Ahead of Roma Holocaust Remembrance Day on August 2, the International Holocaust Remembrance Alliance (IHRA) and members of the European Commission have issued statements marking the day, which commemorates the genocide against Roma people by Nazi Germany and its allies during the Second World War.
Dr Kathrin Meyer, Secretary General of IHRA, said that Roma Genocide Remembrance Day is a hugely significant day to remember Roma victims of the genocide perpetrated by Nazi Germany.
August 2 marks the date in 1944 when the last remaining inmates, thousands of men, women and children, of the so-called Gypsy camp were murdered in Auschwitz-Birkenau.
“The lack of knowledge and, often neglect, of this genocide has contributed to long-standing discrimination that many Roma communities still face,” Meyer said.
In March 2020, Germany assumed the presidency of IHRA and has made the adoption of a working definition of anti-Roma racism a top priority and has engaged member countries and Roma organisations to reach consensus on the definition as soon as possible.
“As enshrined in the 2020 IHRA Ministerial Declaration, the IHRA is committed to preserving the historical record of the Holocaust and recognising the specific racism faced by the Roma people before, during and after the Second World War is a key part of this,” she said.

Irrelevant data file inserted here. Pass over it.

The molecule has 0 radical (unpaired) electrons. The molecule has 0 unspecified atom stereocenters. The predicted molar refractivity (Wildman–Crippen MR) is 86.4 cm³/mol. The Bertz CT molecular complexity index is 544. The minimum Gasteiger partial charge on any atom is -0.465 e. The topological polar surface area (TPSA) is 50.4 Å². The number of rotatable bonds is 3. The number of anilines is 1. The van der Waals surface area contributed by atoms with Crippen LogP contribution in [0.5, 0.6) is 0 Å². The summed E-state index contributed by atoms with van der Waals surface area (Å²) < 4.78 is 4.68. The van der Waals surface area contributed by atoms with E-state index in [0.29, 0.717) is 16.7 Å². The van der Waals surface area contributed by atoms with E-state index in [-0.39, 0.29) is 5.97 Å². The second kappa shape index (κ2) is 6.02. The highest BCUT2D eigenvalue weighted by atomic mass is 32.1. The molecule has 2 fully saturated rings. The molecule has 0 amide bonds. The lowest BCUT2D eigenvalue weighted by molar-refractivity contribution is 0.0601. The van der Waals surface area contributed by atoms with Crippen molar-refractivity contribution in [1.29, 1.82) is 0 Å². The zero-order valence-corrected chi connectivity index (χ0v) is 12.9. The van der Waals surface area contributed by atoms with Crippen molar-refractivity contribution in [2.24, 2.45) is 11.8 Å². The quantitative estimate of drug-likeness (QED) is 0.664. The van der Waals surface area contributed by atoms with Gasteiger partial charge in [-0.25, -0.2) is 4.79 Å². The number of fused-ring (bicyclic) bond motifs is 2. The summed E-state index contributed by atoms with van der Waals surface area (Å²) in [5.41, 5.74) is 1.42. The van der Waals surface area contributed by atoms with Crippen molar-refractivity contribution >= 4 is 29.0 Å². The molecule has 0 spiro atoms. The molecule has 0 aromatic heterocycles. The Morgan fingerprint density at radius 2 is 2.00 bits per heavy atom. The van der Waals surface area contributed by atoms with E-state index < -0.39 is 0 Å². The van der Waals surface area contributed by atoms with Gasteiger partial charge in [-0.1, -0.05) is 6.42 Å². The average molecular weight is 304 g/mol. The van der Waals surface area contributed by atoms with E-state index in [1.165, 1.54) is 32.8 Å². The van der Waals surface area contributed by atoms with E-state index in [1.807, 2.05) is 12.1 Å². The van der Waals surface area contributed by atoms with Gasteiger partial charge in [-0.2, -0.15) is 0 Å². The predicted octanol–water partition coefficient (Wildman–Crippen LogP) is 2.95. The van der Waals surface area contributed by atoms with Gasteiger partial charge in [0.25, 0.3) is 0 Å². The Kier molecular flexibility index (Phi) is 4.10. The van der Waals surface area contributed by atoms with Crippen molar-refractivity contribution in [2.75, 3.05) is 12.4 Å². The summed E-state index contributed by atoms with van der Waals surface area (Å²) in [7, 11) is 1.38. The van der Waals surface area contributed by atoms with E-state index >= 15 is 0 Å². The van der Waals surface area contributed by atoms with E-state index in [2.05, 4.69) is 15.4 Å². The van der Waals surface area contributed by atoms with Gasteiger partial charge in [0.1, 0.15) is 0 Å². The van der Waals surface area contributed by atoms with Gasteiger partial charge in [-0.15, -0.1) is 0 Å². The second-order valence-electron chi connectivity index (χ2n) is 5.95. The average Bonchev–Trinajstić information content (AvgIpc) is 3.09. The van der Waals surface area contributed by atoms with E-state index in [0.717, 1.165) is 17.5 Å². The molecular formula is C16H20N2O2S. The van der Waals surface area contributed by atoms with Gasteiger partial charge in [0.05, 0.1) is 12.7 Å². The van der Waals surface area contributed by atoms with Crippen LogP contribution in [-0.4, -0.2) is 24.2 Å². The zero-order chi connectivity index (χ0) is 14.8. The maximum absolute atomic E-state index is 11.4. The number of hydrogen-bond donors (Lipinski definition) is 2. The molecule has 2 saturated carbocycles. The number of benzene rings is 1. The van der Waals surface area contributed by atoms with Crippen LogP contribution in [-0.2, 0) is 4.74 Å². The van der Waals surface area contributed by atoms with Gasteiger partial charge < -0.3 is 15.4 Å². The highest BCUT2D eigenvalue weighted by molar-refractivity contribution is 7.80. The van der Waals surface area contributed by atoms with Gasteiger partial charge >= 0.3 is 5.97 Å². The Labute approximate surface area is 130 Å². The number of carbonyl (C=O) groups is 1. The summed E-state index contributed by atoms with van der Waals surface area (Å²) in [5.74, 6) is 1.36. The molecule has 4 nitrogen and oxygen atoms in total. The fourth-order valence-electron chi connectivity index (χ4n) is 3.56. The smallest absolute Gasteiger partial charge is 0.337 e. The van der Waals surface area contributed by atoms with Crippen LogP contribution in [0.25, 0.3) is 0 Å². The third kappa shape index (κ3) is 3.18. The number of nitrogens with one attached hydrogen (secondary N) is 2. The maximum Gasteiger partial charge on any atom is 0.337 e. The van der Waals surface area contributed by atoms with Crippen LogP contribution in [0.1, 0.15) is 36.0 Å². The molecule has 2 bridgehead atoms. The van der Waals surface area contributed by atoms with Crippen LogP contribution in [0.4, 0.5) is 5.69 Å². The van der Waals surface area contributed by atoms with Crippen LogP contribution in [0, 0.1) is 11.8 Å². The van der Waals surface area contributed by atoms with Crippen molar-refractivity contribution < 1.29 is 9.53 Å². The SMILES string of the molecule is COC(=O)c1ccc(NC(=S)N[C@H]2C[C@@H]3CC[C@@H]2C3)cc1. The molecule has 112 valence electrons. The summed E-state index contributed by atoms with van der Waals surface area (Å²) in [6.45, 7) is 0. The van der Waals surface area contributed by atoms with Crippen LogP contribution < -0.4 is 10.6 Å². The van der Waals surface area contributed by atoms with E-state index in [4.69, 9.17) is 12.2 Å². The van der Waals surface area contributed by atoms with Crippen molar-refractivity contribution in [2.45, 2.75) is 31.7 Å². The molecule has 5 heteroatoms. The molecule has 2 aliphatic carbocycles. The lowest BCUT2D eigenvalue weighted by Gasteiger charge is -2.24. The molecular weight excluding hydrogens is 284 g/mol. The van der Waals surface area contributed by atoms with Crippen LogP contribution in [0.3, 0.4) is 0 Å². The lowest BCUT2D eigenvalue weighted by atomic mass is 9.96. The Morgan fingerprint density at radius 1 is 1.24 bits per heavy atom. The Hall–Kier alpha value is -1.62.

European Commission President Ursula von der Leyen, Vice-President Věra Jourová, and Equality Commissioner Helena Dalli issued a joint statement marking the day.
“Today, we pay tribute to the hundreds of thousands of Roma victims of the Holocaust.
“We consider it a moral duty to acknowledge and remember all those who suffered under the Nazi regime: among those people were the Roma. Remembering their persecution reminds us of the need to tackle the challenges they still face today and which are too often overlooked.
“Europe has a duty to protect its minorities from racism and discrimination. We must replace anti-gypsyism with openness and acceptance, hate speech and hate crime with tolerance and respect for human dignity, and bullying with education about the Holocaust. Above all, we must promote diversity as a wonderful gift that makes Europe strong and resilient,” the joint statement said.
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